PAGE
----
Labour conference: John McDonnell lifts mood
A classic crowd-pleasing number from the shadow chancellor John McDonnell has helped lift the mood of the Labour conference.
It began in muted fashion with the sense of a strange stand-off emerging between the leadership and the many rebel MPs.
Some have criticised the Corbyn leadership for too much motherhood and apple pie principles and too little in the way of detailed policies.
There was at least lots of policy in there: a review of the takeover code, double HMRC staff and £10 an hour real living wage, etc.
And there is plenty in there for the Labour ranks of any persuasion to rally around.
Welsh Labour delegates who are Corbyn supporters, thoroughly fed up with all the talk of infighting, were keen to come up to me in Liverpool to point out that McDonnell had responded to critics by offering up lots of policy ideas for everyone to get stuck into.
If there is going to be some unity, and it's a big if, then policy will presumably be the way it's done.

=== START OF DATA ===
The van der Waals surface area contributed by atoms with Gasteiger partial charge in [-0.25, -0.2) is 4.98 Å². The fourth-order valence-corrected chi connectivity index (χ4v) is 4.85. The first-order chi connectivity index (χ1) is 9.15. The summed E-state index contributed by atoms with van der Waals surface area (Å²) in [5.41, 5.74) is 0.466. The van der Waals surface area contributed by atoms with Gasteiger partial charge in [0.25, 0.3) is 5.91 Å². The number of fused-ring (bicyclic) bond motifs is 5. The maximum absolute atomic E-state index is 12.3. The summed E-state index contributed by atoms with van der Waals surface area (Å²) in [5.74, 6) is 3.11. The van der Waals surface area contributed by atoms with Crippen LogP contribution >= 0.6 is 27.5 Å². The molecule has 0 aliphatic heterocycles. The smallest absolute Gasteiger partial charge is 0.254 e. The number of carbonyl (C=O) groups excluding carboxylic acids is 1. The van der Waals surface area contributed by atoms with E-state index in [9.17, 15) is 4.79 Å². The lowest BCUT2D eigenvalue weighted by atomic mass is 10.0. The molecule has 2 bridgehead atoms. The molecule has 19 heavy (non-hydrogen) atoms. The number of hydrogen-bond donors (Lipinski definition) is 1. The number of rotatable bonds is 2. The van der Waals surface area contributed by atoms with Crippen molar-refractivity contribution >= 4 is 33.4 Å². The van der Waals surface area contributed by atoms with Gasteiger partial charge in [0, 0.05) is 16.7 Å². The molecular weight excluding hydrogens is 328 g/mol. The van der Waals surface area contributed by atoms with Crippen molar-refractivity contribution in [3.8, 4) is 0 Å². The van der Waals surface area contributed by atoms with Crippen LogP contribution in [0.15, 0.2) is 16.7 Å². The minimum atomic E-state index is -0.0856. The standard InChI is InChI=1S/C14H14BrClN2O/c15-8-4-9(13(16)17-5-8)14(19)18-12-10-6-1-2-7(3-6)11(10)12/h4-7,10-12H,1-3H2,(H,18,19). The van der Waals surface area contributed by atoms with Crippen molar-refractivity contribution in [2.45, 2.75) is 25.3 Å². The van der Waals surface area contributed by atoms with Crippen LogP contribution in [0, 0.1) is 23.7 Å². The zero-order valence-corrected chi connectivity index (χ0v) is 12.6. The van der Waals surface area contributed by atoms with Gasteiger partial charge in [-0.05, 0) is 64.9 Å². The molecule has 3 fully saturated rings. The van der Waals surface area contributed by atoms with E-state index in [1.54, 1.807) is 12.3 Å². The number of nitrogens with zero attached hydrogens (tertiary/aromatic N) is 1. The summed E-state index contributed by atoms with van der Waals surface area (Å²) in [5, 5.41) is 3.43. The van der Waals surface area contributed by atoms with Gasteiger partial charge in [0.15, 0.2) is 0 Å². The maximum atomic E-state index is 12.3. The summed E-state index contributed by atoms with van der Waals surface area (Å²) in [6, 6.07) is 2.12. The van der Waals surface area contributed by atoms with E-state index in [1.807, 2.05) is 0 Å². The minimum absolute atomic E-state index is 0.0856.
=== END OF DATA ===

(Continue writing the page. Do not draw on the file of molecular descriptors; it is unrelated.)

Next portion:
There's still huge indecision from Welsh Labour MPs on how much support they'll give to their leader.
One said to me he thought they had better fall in line so that Corbyn would have no excuses when Labour get a thumping in the next general election, while another turned the unity question round by challenging me how I would feel about having to support a boss I had been outwardly critical of.
It goes without saying that this is not a happy camp at Westminster with unity meaning different things to different people.
It is interesting to see how things are developing with the central party at Westminster out of power but with Carwyn Jones and Sadiq Kahn in power in Wales and London, with others such as Andy Burnham potentially joining them after mayoral elections next year.
So, far from Wales becoming a side-show in the drama that has become the UK party, there are plenty of people at the Liverpool conference saying that the performance of Labour in government in places like Wales is arguably more important than ever for the party in keeping its credibility.
A final word on the row over Welsh and Scottish representatives on the NEC: Carwyn Jones obviously felt things were not going to plan because his appearance at the NEC today was extremely rare.
It is not often you can say this about Labour at the moment but it appears a row has been averted with Carwyn Jones and Kezia Dugdale winning their fight to be able to nominate their own favoured representative.
A Welsh Labour source says he will believe it when he sees it because of the level of resistance he claims to have seen to the idea.
The internal mechanics of Labour are probably very tedious for people who frankly have more important things to worry about, but the point is these procedural issues have to be got right in order for the party to have any kind of effectiveness.